Guide To Great Trout Fishing Locations In Virginia
All about fishing for rainbow, cutthroat, brook, brown, golden and lake trout in area lakes and streams.
Virginia offers fantastic trout fishing opportunities, with a variety of trout species and scenic locations to explore. Anglers can target three primary trout species in the state: rainbow trout, brown trout, and brook trout.
Rainbow trout are stocked in many of Virginia's lakes, rivers, and streams, providing exciting angling opportunities. These vibrant and acrobatic fish can be found in popular trout fishing destinations such as the Jackson River, South River, and the numerous stocked trout waters throughout the state. Anglers can employ various techniques, including fly fishing, spinning, or bait fishing, to entice rainbow trout to bite.
Brown trout are known for their elusive nature and challenging behavior, making them a prized catch for many anglers. Virginia's mountain streams, particularly those flowing through the Blue Ridge Mountains, provide excellent habitat for brown trout. The James River, Mossy Creek, and the South Fork of the Holston River are among the renowned locations for pursuing brown trout. Anglers often employ fly fishing techniques, presenting realistic nymphs or streamers to tempt these wary fish.
Brook trout, Virginia's only native trout species, can be found in cold, clean mountain streams and high-elevation waters. The Shenandoah National Park and the George Washington and Jefferson National Forests are prime locations for pursuing brook trout. These beautiful and colorful fish require pristine habitats and are known for their willingness to rise to dry flies, making fly fishing a popular method for targeting them.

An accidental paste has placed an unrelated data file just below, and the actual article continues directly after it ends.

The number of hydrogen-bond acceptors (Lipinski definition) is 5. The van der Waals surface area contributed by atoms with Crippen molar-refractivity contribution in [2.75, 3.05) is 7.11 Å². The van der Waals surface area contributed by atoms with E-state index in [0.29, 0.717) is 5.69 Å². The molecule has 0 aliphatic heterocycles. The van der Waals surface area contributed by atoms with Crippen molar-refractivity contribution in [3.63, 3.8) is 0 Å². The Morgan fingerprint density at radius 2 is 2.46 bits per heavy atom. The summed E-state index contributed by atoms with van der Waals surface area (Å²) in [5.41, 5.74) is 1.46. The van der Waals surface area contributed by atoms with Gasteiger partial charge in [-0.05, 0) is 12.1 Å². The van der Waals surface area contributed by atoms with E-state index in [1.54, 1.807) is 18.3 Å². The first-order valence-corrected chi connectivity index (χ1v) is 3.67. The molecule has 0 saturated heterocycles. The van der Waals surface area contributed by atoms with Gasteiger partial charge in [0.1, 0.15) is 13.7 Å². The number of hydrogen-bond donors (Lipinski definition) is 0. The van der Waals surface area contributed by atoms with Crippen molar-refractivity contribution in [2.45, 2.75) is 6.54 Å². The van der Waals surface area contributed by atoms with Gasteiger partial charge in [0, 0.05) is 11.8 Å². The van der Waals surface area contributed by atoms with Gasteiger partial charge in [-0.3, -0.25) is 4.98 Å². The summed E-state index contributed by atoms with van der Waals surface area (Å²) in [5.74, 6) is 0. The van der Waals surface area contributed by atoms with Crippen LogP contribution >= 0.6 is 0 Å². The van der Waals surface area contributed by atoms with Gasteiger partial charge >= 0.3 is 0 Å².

Virginia has a rich history of producing impressive state records for trout. Anglers have landed trophy-sized trout, with rainbow trout, brown trout, and brook trout exceeding 10 pounds in weight. These state records serve as a testament to the exceptional fishing opportunities available in Virginia's lakes and rivers.
Whether fishing in lakes, rivers, or streams, anglers should familiarize themselves with the specific regulations and restrictions for trout fishing in different waters. Some areas require special permits or have specific catch-and-release regulations to ensure the conservation and sustainability of the trout populations.
Virginia's lakes, rivers, and mountain streams offer a picturesque backdrop for trout fishing enthusiasts. With the opportunity to target rainbow trout, brown trout, and native brook trout, anglers can immerse themselves in the beauty of the state's natural landscapes while enjoying the excitement of pursuing these prized gamefish.
As far as major lakes in Virginia with trout goes, Lake Moomaw and South Holston Lake are the only ones with a significant trout population. Rivers and streams are your best bet in the state of Virginia.
Trout Species In The State
World record: 42 lbs 2 oz
State Record: 14 lbs 7 oz
World record: 14 lbs 8 oz
State Record: 5 lbs 15 oz
World record: 40 lbs 4 oz
State Record: 18 lbs 11 oz
World record: 72 lbs 0 oz
State Record: 5 lbs 6 oz
Click the images and links above for species details.
Select the best trout lures and baits
Virginia State Record Trout
The state record rainbow trout was caught from Greers Pond.
The state record brook trout was taken out of Cub Run.
The state record brown trout came from Smith River.
The state record lake trout was caught in Philpott Reservoir.
The 5 primary trouts are the rainbow, brook, brown, cutthroat and lake trout. Browns are considered the most difficult to catch and brookies are the easiest. Pure cold water is key to survival of the trouts.
Visit the The Virginia Department of Game & Inland Fisheries website for information on trout stocking in Virginia.
Watch trout fishing videos to see trout anglers in action.
Additional trout information
Trout locations and info, by state.
The habits of trout.
Trout are considered some of the most difficult fish to fool. Once you locate Virginia waters with a population of trout, the challenge becomes identifying trout flies and lures that will trigger strikes. Visit the trout fishing page to learn more about the habitat each of the trouts prefer.